Myers named Chair of UF/IFAS department of agricultural education and communication

Brian Myers

GAINESVILLE, Fla. — Brian Myers has been named Chair of the University of Florida’s department of agricultural education and communication. The department, in the UF Institute of Food and Agricultural Sciences, is considered among the country’s best in developing leaders, educators and communicators to meet society’s challenges.

Myers is a professor whose research interests include agriscience, curriculum development, agriscience instructional methods, and the design and delivery of teacher professional development. He has advised more than 35 graduate students, and served on the supervisory committee for dozens more.

“Dr. Myers has dedicated his academic life to agricultural education and communication, and we at the University of Florida, the state and the country benefit from his drive to be a positive influencer to the profession,” said Jack Payne, senior vice president of agriculture and natural resources. “He truly is an asset, and our students, faculty and citizens all reap the rewards of his commitment.”

Myers received bachelor’s and master’s degrees in agricultural education from Southern Illinois University. He taught high school agriscience in Illinois for four years before pursuing a doctorate at the University of Florida.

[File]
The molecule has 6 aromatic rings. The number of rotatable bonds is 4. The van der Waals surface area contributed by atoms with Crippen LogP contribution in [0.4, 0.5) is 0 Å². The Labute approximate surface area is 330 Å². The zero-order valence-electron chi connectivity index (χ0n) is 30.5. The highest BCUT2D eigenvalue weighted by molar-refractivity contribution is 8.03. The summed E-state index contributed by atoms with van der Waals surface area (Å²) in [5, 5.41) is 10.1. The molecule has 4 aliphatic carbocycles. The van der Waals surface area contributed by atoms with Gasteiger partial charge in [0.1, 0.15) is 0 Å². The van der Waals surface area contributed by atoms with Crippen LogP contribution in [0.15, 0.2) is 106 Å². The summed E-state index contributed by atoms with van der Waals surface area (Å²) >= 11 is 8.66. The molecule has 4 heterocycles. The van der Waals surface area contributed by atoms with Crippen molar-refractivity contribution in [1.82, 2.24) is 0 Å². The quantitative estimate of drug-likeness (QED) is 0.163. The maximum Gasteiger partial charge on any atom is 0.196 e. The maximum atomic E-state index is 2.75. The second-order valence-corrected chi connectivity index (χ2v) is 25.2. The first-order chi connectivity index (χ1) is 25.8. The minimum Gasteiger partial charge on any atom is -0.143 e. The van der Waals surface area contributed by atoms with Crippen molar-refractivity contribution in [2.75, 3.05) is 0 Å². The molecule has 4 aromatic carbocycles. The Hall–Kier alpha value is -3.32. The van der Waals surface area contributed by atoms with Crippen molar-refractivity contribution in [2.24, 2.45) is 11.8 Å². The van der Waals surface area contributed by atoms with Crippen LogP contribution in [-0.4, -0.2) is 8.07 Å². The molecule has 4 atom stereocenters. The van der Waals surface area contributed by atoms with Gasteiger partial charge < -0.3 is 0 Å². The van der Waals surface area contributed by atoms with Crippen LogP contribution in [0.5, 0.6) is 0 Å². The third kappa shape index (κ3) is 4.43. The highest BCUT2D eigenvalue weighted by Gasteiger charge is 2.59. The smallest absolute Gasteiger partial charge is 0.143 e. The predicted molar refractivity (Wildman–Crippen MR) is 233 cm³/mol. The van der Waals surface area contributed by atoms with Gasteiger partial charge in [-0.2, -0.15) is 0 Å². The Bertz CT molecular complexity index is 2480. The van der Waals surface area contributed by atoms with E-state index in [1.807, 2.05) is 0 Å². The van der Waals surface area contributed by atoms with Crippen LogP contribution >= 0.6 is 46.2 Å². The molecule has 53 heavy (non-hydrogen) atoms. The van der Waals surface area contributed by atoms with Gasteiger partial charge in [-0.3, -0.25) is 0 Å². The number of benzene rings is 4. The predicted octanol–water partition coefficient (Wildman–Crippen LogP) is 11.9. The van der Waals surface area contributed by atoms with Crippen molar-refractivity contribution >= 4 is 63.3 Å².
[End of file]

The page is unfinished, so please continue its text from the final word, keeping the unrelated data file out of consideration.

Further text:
Myers has authored or co-authored more than 100 refereed journal articles and conference papers. As an author or co-author, Myers has received outstanding article or paper presentation awards at the regional or national levels on 18 different occasions.

He is a member of the University of Florida AG-STEM Education Research Laboratory, the American Association for Agricultural Education (AAAE) Enhancing STEM through Agricultural Education Special Interest Group (SIG), and served as chair of a multi-state research project, S1057: A framework for secondary schools agriscience education programs that emphasizes the STEM content in agriculture.

“My goal has always been to develop passionate educators equipped with the knowledge, skills, and desire to make a positive difference in the lives of students,” Myers said.

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